Pakhtunkhwa Times

US admiral cultivates Pakistani army chief

Posted in 1 by ppfcanada on April 7, 2009

WASHINGTON: For the United States, much may be riding on an unlikely relationship between America’s highest ranking military officer and Pakistan’s powerful army chief.
Over cups of tea and the occasional cigar, the avuncular American admiral and the reserved general talk about terrorist threats and sensitive military operations in a region President Barack Obama deems the ‘central front’ in the fight against al Qaeda.

Admiral Mike Mullen, chairman of the Joint Chiefs of Staff, said he has gone out of his way to build a rapport with his Pakistani counterpart, General Ashfaq Kayani, speaking to him regularly and holding 10 face-to-face meetings since November 2007.

‘I’m a big believer that the worst time to try to get to know someone is during a crisis, so this constant dialogue I have with General Kayani is vital,’ said Mullen, responding to questions from AFP by email.

Although the two come from different worlds – the US admiral is the son of a successful Hollywood publicist and Kayani comes from a working-class family headed by a father who was a non-commissioned officer – a bond of trust has begun to form, Mullen’s spokesman Captain John Kirby said.

The meetings are conducted with few aides and far from public view.

‘Typically we meet alone with no note takers,’ Mullen said.

As arguably the most powerful man in nuclear-armed Pakistan, Kayani is a pivotal figure for the Obama administration as it seeks to contain insurgents linked to al Qaeda who are challenging the Kabul government and Islamabad’s authority.

Kayani and the country’s political leadership face growing demands from Washington to take decisive action against the militants who are alleged to enjoy support from the country’s intelligence service.

Mullen praised Kayani for taking ‘bold steps’ against the insurgents, saying he has moved troops to the Afghan border, cracked down against militants in Bajaur and equipped the paramilitary Frontier Corps in the northwest.

‘I believe the relationship I have with General Kayani has been very productive,’ he said.

‘I’ve been encouraged by what he has done and, quite frankly, by what he has not done.’

The admiral said Kayani and the Pakistani government did not allow recent tensions with India over attacks in Mumbai to distract them from ‘the real struggle they face right now deep inside their borders.’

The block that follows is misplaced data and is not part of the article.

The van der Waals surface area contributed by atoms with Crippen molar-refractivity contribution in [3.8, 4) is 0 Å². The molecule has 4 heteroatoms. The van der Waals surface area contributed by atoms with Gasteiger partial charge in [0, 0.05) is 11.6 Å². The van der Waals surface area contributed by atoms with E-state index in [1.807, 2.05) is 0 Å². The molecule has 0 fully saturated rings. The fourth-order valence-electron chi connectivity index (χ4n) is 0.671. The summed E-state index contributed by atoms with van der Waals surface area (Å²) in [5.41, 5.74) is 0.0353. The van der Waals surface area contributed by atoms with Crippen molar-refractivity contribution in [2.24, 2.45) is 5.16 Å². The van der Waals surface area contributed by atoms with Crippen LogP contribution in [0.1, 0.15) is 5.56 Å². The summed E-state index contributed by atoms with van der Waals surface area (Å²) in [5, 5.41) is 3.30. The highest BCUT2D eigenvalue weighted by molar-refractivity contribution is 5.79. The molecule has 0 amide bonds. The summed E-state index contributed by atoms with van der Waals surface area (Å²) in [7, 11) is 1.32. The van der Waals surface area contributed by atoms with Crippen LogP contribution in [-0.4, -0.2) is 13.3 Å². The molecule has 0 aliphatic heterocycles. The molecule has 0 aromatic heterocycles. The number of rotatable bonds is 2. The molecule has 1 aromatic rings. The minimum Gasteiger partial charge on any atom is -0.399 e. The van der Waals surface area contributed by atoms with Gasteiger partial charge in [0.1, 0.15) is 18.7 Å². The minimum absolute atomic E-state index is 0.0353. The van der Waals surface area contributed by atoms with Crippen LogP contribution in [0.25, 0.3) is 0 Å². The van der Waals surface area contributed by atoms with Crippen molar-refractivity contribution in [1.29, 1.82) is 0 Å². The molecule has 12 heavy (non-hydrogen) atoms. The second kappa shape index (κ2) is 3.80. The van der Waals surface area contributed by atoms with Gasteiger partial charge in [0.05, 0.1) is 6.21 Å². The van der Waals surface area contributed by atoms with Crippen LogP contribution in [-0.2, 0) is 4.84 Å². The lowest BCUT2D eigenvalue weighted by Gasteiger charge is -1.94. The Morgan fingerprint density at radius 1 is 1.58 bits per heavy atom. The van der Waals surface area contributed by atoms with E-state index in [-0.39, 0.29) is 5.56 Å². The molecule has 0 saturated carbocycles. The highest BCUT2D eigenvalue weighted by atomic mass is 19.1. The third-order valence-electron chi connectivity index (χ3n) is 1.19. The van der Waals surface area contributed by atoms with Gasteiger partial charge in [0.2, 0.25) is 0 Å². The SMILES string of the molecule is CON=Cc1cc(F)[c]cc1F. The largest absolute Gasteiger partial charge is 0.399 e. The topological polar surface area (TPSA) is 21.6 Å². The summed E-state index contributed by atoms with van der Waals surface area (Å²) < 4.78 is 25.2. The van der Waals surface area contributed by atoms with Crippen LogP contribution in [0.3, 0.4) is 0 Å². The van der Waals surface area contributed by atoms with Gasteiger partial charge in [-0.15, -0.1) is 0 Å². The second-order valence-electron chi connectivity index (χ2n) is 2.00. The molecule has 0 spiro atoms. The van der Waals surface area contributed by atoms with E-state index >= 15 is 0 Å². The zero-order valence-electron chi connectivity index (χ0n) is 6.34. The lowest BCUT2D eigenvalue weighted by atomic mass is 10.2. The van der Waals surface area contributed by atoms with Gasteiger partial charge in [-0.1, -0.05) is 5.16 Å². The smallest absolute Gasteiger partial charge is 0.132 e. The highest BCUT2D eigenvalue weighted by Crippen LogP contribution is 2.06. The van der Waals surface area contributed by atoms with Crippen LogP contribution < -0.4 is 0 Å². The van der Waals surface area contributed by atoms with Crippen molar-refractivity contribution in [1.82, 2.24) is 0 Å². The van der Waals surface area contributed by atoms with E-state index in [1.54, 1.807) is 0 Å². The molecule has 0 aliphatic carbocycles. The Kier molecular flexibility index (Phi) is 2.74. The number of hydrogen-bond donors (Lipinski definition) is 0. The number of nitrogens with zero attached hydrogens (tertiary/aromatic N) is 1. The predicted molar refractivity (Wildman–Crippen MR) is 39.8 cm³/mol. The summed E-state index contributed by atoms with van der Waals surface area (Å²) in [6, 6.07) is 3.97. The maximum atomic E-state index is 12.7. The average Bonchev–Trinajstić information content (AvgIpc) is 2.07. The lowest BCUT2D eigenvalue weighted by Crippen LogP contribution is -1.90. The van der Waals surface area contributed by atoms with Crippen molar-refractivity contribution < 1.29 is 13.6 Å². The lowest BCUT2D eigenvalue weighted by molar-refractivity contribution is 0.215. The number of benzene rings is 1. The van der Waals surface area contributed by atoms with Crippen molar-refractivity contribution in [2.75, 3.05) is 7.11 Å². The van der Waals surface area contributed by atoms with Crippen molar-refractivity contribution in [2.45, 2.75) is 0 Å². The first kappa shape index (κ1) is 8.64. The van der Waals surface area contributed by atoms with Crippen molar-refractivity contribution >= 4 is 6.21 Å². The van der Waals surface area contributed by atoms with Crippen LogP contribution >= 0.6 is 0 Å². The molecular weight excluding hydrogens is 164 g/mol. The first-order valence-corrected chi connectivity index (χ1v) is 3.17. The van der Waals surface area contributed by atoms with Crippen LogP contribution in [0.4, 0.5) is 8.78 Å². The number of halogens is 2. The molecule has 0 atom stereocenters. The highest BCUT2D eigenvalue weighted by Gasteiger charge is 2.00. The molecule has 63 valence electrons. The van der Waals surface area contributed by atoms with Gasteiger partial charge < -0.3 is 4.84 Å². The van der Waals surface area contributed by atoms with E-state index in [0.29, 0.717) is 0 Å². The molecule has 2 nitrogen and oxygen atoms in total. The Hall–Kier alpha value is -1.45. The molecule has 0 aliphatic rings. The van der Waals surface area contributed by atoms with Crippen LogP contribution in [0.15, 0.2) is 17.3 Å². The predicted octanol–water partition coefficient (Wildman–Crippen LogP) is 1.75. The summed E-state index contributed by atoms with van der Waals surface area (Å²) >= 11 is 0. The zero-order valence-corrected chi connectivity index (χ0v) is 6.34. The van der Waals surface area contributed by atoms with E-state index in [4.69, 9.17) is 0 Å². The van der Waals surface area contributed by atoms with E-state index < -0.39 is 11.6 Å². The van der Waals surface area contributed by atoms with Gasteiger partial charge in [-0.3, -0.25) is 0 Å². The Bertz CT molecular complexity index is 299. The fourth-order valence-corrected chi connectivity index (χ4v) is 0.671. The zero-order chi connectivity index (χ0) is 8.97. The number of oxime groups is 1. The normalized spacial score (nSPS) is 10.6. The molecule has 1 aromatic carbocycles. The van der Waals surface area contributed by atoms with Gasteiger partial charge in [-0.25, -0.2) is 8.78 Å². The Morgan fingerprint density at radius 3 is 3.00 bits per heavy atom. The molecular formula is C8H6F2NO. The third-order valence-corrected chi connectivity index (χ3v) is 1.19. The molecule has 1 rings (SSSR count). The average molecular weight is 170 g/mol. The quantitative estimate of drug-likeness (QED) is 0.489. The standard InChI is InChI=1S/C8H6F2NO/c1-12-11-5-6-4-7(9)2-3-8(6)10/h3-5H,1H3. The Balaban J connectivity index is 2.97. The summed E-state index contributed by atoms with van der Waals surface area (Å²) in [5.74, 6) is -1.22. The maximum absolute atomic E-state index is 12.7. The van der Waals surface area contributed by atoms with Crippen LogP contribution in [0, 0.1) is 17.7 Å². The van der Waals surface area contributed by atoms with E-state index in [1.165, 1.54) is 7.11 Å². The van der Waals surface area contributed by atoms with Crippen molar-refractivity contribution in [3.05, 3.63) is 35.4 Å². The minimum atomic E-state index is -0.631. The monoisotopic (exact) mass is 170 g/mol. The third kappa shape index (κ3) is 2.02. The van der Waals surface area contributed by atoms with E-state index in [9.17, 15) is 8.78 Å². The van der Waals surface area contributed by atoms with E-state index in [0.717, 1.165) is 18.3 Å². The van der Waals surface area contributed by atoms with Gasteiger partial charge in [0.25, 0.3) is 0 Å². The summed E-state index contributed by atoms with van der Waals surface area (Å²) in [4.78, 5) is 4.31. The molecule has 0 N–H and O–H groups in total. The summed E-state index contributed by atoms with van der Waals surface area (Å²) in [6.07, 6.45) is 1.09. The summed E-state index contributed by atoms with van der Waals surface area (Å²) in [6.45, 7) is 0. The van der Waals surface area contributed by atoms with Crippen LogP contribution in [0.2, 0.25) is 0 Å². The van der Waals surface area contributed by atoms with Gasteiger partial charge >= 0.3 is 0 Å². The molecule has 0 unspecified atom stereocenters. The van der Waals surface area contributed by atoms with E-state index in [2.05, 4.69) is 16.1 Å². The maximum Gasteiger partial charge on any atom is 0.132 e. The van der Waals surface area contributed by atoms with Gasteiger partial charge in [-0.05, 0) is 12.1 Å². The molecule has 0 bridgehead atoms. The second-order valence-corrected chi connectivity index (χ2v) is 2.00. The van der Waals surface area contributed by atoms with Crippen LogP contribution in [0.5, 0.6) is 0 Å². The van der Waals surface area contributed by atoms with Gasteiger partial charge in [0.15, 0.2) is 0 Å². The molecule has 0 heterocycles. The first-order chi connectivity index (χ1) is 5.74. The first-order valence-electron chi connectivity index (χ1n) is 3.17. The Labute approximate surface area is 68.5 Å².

Kayani is not the first military chief in Pakistan with a reputation for competence to raise hopes in Washington.

Musharraf’s promised crackdown against extremists failed to materialise.

Musharraf ‘is a deceitful man who led us up the garden path,’ said Simon Henderson, a senior fellow at the Washington Institute for Near East Policy.

The American experience with Musharraf serves as a cautionary tale as US officials try to court Kayani.

Once a military assistant to the late prime minister Benazir Bhutto as well as a trusted protégé of her rival Musharraf, Kayani has proven himself a ‘chameleon’ in surviving Pakistan’s treacherous political waters, Henderson said.

Although Mullen credits him for his role in defusing last month’s political crisis between President Asif Ali Zardari and his rival Nawaz Sharif, it remains to be seen if Kayani is able or willing to carry out the kind of crackdown that Washington wants.

As recently as 2007, Kayani served as director of the Inter-Services Intelligence (ISI) agency, the spy service at the heart of Western anxiety over Pakistan.

Mullen said he was realistic about his talks with Kayani.

‘I’m not saying we take everything at face value – we remain concerned over the degree to which there are still linkages between ISI and the Taliban, for instance – but we have to better appreciate what they are up against in terms of their own troubled past,’ he said.

Kayani insists the ISI has washed its hands of the militants and that its influence has been wildly overstated.

‘He claims the ISI has been purged of hardliners and the leadership is consciously looking out for people within the organisation who might be undermining the entire anti-terror effort,’ said Imtiaz Gul, chair of the Centre for Research and Security Studies (CRSS) in Islamabad.

When talking about Kayani, Mullen refers to the best-selling book ‘Three Cups of Tea,’ by Greg Mortenson, the American rock climber who has dedicated his life to building schools in remote villages along Pakistan’s border.

‘It is said in that part of the world, after one cup of tea, you are strangers. After two cups you are friends. And after three cups of tea, you become family,’ Mullen said.

‘I’d like to believe I am working on at least my second cup of tea with him.’


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